Kolkata: The monetary policy committee refrained from making growth and inflation forecasts since intensity, spread and duration of the impact of Covid remain unpredictable.

“Given this heightened volatility, unprecedented uncertainty and extremely fluid state of affairs, projections of growth and inflation would be heavily contingent on the intensity, spread and duration of COVID-19. Precisely for these reasons, the MPC refrained from giving out specific growth and inflation numbers,” Reserve Bank of India Governor Shaktikanta Das said Friday.

“The need of the hour is to do whatever is necessary to shield he domestic economy from the pandemic,” he said, announcing a slew of measures — from rate cut to moratorium on loans — aiming to revive the economy and provide relief to lenders across the spectrum.

“If COVID-19 is prolonged and supply chain disruptions get accentuated, the global slowdown could deepen, with adverse implications for India,” the central bank governor said.

He said that the implied real GDP growth of 4.7 per cent for the fourth quarter as estimated by the National Statistics Office in February, within the annual estimate of 5 per cent for the year as a whole, is now at risk from the pandemic’s impact on the economy.

Meanwhile, Moody’s Investors Service has cut India’s 2020 growth forecast by more than half to 2.5% barely within three week of its previous downgrade to 5.3%. In February, the global rating firm had projected India’s economy to grow at 5.4% rate.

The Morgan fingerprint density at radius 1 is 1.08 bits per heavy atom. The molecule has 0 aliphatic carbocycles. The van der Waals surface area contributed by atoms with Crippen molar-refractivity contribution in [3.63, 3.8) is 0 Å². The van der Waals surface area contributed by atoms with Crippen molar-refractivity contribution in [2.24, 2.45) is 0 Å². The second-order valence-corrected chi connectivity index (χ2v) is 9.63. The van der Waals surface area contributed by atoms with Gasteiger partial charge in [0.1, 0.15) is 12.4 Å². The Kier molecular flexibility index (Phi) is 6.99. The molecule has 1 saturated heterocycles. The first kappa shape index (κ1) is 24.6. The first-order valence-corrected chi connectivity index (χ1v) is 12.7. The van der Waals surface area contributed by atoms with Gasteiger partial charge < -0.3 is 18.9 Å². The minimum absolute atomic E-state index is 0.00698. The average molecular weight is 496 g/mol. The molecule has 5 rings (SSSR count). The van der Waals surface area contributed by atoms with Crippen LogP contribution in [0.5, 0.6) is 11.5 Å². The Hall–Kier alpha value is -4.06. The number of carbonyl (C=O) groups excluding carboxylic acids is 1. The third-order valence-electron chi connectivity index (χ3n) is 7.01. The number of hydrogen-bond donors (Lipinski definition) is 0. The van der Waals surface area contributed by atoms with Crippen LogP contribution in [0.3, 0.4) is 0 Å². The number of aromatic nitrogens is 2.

Moody’s, in its Global Macro Outlook 2020-21 released Friday, said India is likely to suffer sharp loss in incomes which would further weigh on domestic demand and the pace of recovery as the country goes into 21-day lockdown. It however maintained its estimate of 5.8% growth for India in 2021.

Global economic activities have come to a near standstill as COVID-19 related lockdowns and social distancing are imposed across a widening swathe of affected countries. “Expectations of a shallow recovery in 2020 from 2019’s decade low in global growth have been dashed. The outlook is now heavily contingent upon the intensity, spread and duration of the pandemic. There is a rising probability that large parts of the global economy will slip into recession,” Das said.

Agriculture productivity in India has no far remained unaffected but the supply disruptions and panic buying are pushing food prices up. Heightened volatility in financial markets could also have a bearing on inflation, RBI said.

Inflation prints for January and February 2020 indicate that actual outcomes for the quarter are running 30 bps above projections, reflecting the onion price shock. “Looking ahead, food prices may soften even further under the beneficial effects of the record foodgrains and horticulture production, at least till the onset of the usual summer uptick,” Das said.

The collapse in crude prices is expected to ease both fuel and core inflation pressures, depending on the level of the pass-through to retail prices. “As a consequence of COVID-19, aggregate demand may weaken and ease core inflation further,” Das said.

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